Despite the drop nationally, for-sale inventory has grown significantly in expensive West Coast markets San JoseSeattle and San Francisco – this is due to cooling demand rather than a flood of new listings.

Mortgage rates listed on Zillow rose slightly in April. Rates grew as high as 4.17% before ending the month at 4.06%, up four basis points from April 1. Zillow’s real-time mortgage rates are based on thousands of custom mortgage quotes submitted daily to anonymous borrowers on the Zillow Mortgages site and reflect the most recent changes in the market.

Metropolitan Area

Median
Home Value,
April 2019

Home
Value
Month-
over-
Month
Change

Home
Value
Year-over-
Year
Change

Median
Rent,

April 2019

Rent
Year-
over-
Year
Change

Inventory
Year-over-
Year
Change

United States

$226,800

-0.1%

6.1%

$1,477

2.6%

-1.7%

New York, NY

$442,500

0.0%

4.1%

$2,419

1.6%

3.4%

Los Angeles-Long
Beach-Anaheim, CA

$649,500

-0.3%

1.4%

$2,835

3.2%

17.4%

Chicago, IL

$225,900

-0.2%

3.0%

$1,696

3.5%

3.7%

Dallas-Fort Worth,
TX

$243,900

-0.3%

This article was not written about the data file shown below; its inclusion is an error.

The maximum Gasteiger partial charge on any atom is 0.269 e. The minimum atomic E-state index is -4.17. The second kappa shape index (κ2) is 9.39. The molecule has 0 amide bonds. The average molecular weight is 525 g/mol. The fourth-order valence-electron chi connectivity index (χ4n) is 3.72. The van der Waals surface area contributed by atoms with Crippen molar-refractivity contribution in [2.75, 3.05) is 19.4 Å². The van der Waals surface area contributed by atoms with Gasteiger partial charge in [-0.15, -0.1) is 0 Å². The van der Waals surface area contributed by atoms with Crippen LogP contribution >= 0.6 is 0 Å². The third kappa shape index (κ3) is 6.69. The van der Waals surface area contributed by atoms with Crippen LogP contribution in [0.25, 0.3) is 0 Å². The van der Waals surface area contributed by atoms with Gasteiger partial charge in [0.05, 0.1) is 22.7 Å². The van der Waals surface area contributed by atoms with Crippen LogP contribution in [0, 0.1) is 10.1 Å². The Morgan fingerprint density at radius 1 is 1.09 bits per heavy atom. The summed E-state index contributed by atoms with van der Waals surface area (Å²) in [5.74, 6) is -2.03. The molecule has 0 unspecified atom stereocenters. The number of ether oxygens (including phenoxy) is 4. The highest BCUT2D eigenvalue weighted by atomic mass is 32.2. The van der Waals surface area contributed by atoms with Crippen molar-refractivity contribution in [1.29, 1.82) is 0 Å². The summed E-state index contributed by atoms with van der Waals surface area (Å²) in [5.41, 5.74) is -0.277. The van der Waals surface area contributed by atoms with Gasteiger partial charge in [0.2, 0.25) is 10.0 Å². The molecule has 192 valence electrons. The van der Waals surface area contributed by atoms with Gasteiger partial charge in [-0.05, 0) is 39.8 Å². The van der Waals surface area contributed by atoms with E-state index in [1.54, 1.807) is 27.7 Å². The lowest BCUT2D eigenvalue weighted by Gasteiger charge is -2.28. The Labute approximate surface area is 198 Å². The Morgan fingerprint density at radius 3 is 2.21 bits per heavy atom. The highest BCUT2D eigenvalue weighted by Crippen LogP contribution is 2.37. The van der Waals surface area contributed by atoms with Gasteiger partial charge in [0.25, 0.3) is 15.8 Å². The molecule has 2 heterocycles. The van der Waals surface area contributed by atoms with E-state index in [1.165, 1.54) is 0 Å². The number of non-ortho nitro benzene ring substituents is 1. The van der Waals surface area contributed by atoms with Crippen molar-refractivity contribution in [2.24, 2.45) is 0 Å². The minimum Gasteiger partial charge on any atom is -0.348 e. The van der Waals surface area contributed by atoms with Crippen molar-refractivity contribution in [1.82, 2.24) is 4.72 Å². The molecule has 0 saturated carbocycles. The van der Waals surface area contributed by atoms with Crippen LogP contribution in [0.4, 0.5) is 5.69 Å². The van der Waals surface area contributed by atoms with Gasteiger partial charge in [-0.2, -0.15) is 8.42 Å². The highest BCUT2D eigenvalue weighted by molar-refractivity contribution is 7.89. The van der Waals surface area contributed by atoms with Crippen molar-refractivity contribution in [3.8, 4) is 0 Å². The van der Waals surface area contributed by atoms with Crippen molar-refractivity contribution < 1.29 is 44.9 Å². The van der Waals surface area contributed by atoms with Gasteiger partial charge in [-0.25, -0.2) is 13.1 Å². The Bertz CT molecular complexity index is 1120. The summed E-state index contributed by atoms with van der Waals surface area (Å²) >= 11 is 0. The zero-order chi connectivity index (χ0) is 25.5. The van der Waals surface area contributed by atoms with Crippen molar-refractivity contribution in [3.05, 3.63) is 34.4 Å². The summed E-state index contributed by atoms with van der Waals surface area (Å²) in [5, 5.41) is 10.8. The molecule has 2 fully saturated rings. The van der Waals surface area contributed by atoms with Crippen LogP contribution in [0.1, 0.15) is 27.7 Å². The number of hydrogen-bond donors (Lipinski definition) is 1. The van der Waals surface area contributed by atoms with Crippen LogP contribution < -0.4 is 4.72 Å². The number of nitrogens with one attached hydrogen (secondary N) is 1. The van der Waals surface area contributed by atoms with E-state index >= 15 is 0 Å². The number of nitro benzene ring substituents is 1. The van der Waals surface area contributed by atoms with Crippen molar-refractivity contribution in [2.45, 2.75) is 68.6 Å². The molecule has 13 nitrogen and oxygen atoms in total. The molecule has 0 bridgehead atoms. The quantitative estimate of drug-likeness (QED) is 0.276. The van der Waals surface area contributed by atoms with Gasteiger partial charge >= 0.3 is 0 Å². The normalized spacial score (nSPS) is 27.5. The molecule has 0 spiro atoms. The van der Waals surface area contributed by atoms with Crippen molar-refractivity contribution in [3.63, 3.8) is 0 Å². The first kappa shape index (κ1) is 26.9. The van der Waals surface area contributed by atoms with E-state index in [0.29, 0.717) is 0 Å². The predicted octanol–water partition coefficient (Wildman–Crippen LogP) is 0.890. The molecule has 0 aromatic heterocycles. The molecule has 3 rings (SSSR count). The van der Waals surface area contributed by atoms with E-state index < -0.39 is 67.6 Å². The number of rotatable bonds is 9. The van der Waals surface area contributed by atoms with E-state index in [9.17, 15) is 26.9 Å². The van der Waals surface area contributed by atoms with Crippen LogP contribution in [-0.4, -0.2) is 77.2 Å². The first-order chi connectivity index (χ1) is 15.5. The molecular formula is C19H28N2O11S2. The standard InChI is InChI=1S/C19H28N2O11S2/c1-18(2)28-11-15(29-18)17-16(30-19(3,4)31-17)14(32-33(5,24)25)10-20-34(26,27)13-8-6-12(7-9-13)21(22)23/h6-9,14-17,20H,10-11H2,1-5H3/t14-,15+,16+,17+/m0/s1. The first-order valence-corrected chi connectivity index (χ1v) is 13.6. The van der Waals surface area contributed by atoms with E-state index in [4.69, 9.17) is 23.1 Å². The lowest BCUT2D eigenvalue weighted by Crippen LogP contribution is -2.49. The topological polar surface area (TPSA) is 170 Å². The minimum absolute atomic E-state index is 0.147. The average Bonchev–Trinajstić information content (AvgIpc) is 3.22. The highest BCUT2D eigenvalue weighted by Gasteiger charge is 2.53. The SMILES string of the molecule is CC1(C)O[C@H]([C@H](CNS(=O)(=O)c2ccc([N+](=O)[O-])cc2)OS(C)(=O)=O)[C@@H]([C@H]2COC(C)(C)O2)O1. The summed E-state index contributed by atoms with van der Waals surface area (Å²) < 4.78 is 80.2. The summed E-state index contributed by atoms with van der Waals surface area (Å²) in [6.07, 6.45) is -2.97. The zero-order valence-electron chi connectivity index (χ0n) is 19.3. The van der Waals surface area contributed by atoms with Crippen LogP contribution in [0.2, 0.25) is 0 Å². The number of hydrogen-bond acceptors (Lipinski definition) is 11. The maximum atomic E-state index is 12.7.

7.6%

$1,646

3.1%

10.6%

Philadelphia, PA

$232,800

-0.4%

2.8%

$1,611

2.8%

-11.1%

Houston, TX

$205,600

-0.3%

4.6%

$1,585

2.3%

3.8%

Washington, DC

$407,700

-0.1%

2.4%

$2,176

2.2%

-31.8%

Miami-Fort
Lauderdale, FL

$283,400

-0.5%

5.0%

$1,928

3.3%

3.8%

Atlanta, GA

$219,600

-0.1%

9.6%

$1,452

4.3%

8.9%

Boston, MA

$465,000

-0.6%

3.7%

$2,401

2.1%

13.3%

San Francisco, CA

$946,700

-0.5%

1.3%

$3,455

1.7%

19.7%

Detroit, MI

$162,200

0.0%

6.9%

$1,228

2.7%

12.2%

Riverside, CA

$370,100

0.1%

4.8%

$1,993

5.5%

6.2%

Phoenix, AZ

$266,600

-0.1%

6.0%

$1,452

6.7%

-1.0%

Seattle, WA

$491,600

-0.4%

2.2%

$2,236

2.5%

22.8%

Minneapolis-St Paul,
MN

$270,700

0.0%

5.1%

$1,704

4.3%

-5.5%

San Diego, CA

$590,700

-0.1%

1.2%

$2,650

4.3%

10.9%

St. Louis, MO

$166,500

-0.3%

4.1%

$1,162

2.1%

-10.8%

Tampa, FL

$213,800

-0.4%

5.7%

$1,446

4.8%

4.8%

Baltimore, MD

$267,800

-0.3%

1.9%

$1,754

1.0%

-17.3%

Denver, CO

$407,900

-0.2%

3.3%

$2,114

3.3%

17.5%

Pittsburgh, PA

$143,200

-0.7%

2.9%

$1,105

3.3%

-12.2%

Portland, OR

$397,400

-0.4%

3.1%

$1,875

2.1%

4.1%

Charlotte, NC

$208,500

0.0%

8.7%

$1,346

4.2%

3.8%

Sacramento, CA

$411,500

0.0%

3.7%

$1,919

4.2%

-1.3%

San Antonio, TX

$194,100

-0.2%

5.7%

$1,373

2.8%

15.8%

Orlando, FL

$238,900

-0.1%

7.5%

$1,536

6.4%

5.0%

Cincinnati, OH

$169,900

-0.3%

7.5%

$1,307

2.5%

-1.8%

Cleveland, OH

$146,500

-0.2%

5.2%

$1,168

2.5%

N/A

Kansas City, MO

$192,900

-0.2%

7.9%

$1,299

2.5%

-24.1%

Las Vegas, NV

$279,900

-0.2%

9.0%

$1,402

7.8%

14.5%

Columbus, OH

$192,000

-0.3%

7.2%

$1,366

3.0%

-2.0%

Indianapolis, IN

$166,800

-0.1%

11.5%

$1,237

3.3%

N/A

San Jose, CA

$1,193,600

-1.4%

-2.7%

$3,562

1.8%

38.7%

Austin, TX

$311,300

-0.2%

5.7%

$1,711

2.0%

-4.4%